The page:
Ramsayite illustration by Vojta Hýbl.
Ramsayite was first described in 1923 as pale purple to brown, or pale pink to mauve, or brown or black bladed crystals found in a rock called nepheline syenite or in pegmatites from the Kola Peninsula in northern Russia. A sodium, titanium silicate, ramsayite has the chemical formula Na₂Ti₂(Si₂O₆)O₃. It can be found in several locations around the world, including Greenland, Norway and Canada. So, what is the Scottish connection we hear you ask?
Well, the name Ramsay is a well-known and famous Scottish surname (it occurs in England but is normally spelled 'Ramsey'). One of the main residences of the clan was Dalhousie Castle just south of Edinburgh. The family name is thought to be of Old English origin and was first recorded in the 12th Century. Symon de Ramesie was part of the retinue of Prince David of Scotland (also Earl of Huntingdon where the town of Ramsey was located). Sir Symon was awarded land in Midlothian by Prince David and the family established itself in Scotland playing a significant part in history right up to the reign of James VI.
We now move over to Scandinavia for the next part of the story. During the latter part of the 16th century, Sweden had become engulfed in dynastic wars involving the Vasa family and other Swedish noble families. Both sides employed foreign mercenaries, and among them was Alexander Ramsay of Balnabreich and his son John. They fought in the Livonian Wars (Livonia is roughly modern-day Estonia and Latvia) and as a reward for their service, they were awarded land and titles in Finland where they settled.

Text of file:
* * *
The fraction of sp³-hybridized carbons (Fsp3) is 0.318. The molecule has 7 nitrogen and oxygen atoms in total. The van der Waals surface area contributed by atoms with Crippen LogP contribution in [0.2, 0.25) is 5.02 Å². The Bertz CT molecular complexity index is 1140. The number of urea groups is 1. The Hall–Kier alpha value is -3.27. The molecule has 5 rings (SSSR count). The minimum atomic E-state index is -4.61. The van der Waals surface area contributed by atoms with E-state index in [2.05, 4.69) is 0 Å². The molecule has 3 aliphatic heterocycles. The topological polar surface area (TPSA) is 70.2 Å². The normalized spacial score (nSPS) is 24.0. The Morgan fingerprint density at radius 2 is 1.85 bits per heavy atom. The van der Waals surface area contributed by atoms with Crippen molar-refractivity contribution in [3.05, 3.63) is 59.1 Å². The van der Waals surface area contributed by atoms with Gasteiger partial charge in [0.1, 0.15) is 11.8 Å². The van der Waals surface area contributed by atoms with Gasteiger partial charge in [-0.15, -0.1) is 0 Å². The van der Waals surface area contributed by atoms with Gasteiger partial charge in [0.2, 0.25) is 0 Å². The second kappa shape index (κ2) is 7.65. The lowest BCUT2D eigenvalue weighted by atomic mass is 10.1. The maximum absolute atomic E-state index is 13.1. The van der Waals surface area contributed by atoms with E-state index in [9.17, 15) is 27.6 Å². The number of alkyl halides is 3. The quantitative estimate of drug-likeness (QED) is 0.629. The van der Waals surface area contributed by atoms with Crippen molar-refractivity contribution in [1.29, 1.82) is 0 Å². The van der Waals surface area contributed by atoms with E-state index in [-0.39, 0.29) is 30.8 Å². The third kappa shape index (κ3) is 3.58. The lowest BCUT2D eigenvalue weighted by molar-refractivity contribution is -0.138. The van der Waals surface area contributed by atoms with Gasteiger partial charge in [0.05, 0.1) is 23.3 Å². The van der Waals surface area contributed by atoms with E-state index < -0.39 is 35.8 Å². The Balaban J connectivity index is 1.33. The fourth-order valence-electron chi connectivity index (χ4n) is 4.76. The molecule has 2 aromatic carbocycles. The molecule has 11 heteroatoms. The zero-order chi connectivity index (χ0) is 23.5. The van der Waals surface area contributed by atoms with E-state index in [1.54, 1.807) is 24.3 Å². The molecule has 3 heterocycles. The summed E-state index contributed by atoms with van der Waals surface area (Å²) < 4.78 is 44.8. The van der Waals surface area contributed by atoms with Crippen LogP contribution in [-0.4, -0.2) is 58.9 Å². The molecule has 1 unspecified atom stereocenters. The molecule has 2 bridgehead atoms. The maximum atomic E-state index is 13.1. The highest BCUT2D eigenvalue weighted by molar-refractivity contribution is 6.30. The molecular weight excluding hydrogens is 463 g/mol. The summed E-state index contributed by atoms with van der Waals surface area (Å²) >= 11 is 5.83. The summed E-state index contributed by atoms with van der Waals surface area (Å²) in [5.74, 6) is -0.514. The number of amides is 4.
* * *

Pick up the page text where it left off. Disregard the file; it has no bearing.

Finland at that time was governed by Sweden but it became part of the Russian Empire in 1809. The Ramsays of Finland then became the Ramsays of Russia and several of the clan served with the armies of the Russian Empire. In 1865, our hero Wilhelm Ramsay was born in Dalsbruck in South West Finland.
Wilhelm became a geologist and undertook important research into the Fennoscandian Shield (a huge and ancient part of the Earth’s crust covering modern day Sweden, Norway, Finland and parts of Russia), including the Lovozero complex of the Kola Peninsula. The mineral of our story was found in 1922, during a Russian expedition to the Kola Peninsula where they found (what was thought at the time to be) a new mineral and named it “ramsayite” in 1923 to honour the work done in Kola by Ramsay.
Ahh, but there's a twist! In 1899, a Danish expedition to Greenland had found a new mineral which was named lorenzenite after Theodor Lorenzen. Following a great deal of study and research, it was realised later that the two minerals were the same and that because lorenzenite was described first and took priority, the name ramsayite was discredited.